T. Xu, “Clinical therapeutic effect of point-injection combined with body acupuncture on premenstrual tension syndrome,” Chinese Acupuncture and Moxibustion, vol. 25, no. 4, pp. 253-254, 2005.View at: Google Scholar
Y. Fang, J. Wu, H. Youping et al., “Clinical randomized controlled trial of Tranquilization Liver-regulation acupuncture on pattern of liver depression with qi stagnation of 47 cases with premenstrual syndrome,” Guangming Journal of Chinese Medicine, vol. 9, pp. 1308–1310, 2008.View at: Google Scholar
T. Li, S. Li, and S. Luo, “Clinical study on abdominal acupuncture for premenstrual syndrome with liver stagnation,” International Medicine and Health Guidance News, vol. 17, no. 21, pp. 2659–2661, 2011.View at: Google Scholar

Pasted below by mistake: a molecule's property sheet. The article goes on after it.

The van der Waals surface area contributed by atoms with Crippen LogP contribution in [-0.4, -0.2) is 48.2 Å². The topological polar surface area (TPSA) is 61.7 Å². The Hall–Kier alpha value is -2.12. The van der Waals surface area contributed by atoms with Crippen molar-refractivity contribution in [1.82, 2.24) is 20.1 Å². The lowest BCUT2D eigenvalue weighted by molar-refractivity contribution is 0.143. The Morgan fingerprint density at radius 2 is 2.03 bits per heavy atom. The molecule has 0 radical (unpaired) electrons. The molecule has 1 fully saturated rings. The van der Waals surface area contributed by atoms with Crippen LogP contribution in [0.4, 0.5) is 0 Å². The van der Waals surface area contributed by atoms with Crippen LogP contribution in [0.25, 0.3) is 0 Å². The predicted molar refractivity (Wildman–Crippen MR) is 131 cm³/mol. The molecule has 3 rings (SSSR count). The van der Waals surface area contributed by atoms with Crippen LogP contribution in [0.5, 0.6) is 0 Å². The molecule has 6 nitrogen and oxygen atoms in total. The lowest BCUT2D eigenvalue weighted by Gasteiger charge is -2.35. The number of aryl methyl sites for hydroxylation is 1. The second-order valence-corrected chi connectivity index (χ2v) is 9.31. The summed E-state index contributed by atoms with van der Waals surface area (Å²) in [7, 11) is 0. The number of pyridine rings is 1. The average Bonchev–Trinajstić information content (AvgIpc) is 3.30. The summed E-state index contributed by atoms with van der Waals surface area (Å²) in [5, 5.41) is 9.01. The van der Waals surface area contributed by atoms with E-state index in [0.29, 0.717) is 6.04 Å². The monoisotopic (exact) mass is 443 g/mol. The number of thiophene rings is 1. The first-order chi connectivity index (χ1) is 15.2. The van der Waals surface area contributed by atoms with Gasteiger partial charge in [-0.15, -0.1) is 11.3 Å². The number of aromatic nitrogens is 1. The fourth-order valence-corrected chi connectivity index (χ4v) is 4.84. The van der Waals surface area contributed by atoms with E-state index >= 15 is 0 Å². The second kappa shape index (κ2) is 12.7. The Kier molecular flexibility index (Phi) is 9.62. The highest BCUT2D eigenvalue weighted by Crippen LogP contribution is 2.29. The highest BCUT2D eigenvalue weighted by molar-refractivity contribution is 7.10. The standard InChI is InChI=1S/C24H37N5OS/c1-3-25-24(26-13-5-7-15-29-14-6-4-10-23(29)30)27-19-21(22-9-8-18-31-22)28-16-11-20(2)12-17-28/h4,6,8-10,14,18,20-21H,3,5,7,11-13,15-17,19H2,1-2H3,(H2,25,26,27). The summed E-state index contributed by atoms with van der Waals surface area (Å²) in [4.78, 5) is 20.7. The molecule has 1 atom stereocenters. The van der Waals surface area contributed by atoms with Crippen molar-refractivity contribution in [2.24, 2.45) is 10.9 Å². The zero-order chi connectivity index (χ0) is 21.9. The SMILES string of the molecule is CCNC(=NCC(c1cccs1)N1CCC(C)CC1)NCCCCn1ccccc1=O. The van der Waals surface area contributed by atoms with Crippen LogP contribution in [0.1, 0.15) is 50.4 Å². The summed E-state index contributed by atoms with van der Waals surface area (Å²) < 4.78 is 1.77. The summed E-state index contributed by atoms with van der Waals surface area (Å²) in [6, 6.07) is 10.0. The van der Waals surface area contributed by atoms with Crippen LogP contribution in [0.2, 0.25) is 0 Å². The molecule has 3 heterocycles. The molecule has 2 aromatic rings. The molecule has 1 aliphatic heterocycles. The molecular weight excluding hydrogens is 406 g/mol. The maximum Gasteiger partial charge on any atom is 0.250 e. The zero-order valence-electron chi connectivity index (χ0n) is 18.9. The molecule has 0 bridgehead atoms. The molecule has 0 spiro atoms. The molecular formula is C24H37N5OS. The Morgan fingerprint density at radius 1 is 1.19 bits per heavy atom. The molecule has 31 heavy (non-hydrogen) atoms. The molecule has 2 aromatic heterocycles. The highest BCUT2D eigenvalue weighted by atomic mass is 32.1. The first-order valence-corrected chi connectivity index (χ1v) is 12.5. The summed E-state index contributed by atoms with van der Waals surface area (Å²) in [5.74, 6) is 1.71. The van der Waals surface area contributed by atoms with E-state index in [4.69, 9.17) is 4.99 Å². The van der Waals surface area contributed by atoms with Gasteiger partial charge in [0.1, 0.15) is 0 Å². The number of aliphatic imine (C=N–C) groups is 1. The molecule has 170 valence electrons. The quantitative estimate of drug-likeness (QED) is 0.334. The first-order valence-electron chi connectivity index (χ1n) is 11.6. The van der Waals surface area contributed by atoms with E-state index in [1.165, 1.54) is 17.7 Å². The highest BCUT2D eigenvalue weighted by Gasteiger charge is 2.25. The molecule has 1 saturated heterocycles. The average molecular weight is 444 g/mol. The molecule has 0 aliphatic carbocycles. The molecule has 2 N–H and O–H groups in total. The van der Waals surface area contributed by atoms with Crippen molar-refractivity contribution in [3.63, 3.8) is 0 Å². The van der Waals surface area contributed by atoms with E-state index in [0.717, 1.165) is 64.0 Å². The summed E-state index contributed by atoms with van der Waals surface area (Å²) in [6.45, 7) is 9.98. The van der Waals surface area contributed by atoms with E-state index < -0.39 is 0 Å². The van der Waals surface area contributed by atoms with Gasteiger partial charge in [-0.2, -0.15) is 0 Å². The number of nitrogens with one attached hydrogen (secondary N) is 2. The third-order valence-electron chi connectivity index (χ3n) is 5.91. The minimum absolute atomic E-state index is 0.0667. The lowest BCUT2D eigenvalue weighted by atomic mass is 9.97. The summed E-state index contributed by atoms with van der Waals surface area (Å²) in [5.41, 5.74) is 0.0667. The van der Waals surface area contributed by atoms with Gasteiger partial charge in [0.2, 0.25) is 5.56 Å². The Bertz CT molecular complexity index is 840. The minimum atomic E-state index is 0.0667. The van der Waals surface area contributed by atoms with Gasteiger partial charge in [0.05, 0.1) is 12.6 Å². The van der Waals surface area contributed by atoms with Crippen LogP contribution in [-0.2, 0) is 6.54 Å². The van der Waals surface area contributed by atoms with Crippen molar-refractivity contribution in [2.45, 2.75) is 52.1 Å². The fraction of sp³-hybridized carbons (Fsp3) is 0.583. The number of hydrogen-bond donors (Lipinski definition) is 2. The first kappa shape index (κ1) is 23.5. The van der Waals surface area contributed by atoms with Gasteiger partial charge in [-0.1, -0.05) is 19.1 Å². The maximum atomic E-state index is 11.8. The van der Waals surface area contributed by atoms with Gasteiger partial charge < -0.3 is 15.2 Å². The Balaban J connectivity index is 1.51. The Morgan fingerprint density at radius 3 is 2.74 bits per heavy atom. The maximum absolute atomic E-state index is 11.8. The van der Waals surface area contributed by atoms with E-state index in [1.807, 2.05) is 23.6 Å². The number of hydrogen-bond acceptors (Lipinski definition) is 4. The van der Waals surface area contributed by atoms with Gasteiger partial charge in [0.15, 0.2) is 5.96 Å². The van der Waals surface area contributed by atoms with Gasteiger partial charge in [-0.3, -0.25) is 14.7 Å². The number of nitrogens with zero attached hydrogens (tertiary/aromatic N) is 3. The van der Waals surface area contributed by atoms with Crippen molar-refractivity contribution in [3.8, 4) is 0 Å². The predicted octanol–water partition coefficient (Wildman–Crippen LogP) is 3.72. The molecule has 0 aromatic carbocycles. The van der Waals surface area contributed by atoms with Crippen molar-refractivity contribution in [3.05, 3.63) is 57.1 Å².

J. Yu, “Preliminary observation on the efficacy and safety of acupuncture treatment for premenstrual syndrome based on systematic evaluation,” China Academy of Chinese Medical Sciences, 2006.View at: Google Scholar
X. Zhang, “Clinical research on premenstrual syndrome with depression of liver qi treated by auricular-plaster combined with acupoint catgut embedding,” Guangzhou University of Chinese Medicine, 2017.View at: Google Scholar
Y. Hong, “Therapeutic effect of scalp acupuncture on premenstrual syndrome,” Shanghai Journal of Acupuncture and Moxibustion, vol. 3, article 24, 2002.View at: Google Scholar
Y. Xu, “Therapeutic effect of lumbar back acupoints on premenstrual syndrome,” Journal of Clinical Acupuncture and Moxibustion, vol. 22, no. 5, pp. 37-38, 2006.View at: Google Scholar